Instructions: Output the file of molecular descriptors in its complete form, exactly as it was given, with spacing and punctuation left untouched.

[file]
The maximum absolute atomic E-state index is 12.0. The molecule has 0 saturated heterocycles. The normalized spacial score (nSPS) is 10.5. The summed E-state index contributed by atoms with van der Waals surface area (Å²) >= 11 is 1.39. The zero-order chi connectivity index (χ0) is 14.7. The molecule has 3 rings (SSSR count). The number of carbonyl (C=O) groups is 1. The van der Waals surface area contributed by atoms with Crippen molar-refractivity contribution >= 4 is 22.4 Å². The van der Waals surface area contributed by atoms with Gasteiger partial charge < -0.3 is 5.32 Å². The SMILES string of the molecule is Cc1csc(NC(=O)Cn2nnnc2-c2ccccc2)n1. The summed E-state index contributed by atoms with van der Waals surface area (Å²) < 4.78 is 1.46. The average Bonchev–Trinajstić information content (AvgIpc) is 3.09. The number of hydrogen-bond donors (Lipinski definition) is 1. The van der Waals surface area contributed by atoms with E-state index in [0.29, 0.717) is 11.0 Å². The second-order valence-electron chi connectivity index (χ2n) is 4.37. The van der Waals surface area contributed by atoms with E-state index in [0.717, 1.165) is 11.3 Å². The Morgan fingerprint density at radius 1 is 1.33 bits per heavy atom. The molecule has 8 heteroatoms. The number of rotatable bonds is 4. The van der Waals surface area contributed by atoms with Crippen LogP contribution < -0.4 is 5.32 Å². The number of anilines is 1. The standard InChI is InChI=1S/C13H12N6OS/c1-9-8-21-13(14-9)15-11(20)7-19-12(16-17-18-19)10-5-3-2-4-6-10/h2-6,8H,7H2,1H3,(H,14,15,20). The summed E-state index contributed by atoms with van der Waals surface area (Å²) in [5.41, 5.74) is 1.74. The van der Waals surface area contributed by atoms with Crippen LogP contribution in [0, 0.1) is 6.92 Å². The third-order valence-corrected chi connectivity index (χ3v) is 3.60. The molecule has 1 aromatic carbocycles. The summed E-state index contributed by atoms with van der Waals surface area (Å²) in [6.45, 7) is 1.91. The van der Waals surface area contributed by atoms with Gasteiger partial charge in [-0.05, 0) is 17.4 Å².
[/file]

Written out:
The maximum absolute atomic E-state index is 12.0. The molecule has 0 saturated heterocycles. The normalized spacial score (nSPS) is 10.5. The summed E-state index contributed by atoms with van der Waals surface area (Å²) >= 11 is 1.39. The zero-order chi connectivity index (χ0) is 14.7. The molecule has 3 rings (SSSR count). The number of carbonyl (C=O) groups is 1. The van der Waals surface area contributed by atoms with Crippen molar-refractivity contribution >= 4 is 22.4 Å². The van der Waals surface area contributed by atoms with Gasteiger partial charge < -0.3 is 5.32 Å². The SMILES string of the molecule is Cc1csc(NC(=O)Cn2nnnc2-c2ccccc2)n1. The summed E-state index contributed by atoms with van der Waals surface area (Å²) < 4.78 is 1.46. The average Bonchev–Trinajstić information content (AvgIpc) is 3.09. The number of hydrogen-bond donors (Lipinski definition) is 1. The van der Waals surface area contributed by atoms with E-state index in [0.29, 0.717) is 11.0 Å². The second-order valence-electron chi connectivity index (χ2n) is 4.37. The van der Waals surface area contributed by atoms with E-state index in [0.717, 1.165) is 11.3 Å². The Morgan fingerprint density at radius 1 is 1.33 bits per heavy atom. The molecule has 8 heteroatoms. The number of rotatable bonds is 4. The van der Waals surface area contributed by atoms with Crippen LogP contribution < -0.4 is 5.32 Å². The number of anilines is 1. The standard InChI is InChI=1S/C13H12N6OS/c1-9-8-21-13(14-9)15-11(20)7-19-12(16-17-18-19)10-5-3-2-4-6-10/h2-6,8H,7H2,1H3,(H,14,15,20). The summed E-state index contributed by atoms with van der Waals surface area (Å²) in [5.41, 5.74) is 1.74. The van der Waals surface area contributed by atoms with Crippen LogP contribution in [0, 0.1) is 6.92 Å². The third-order valence-corrected chi connectivity index (χ3v) is 3.60. The molecule has 1 aromatic carbocycles. The summed E-state index contributed by atoms with van der Waals surface area (Å²) in [6.45, 7) is 1.91. The van der Waals surface area contributed by atoms with Gasteiger partial charge in [-0.05, 0) is 17.4 Å².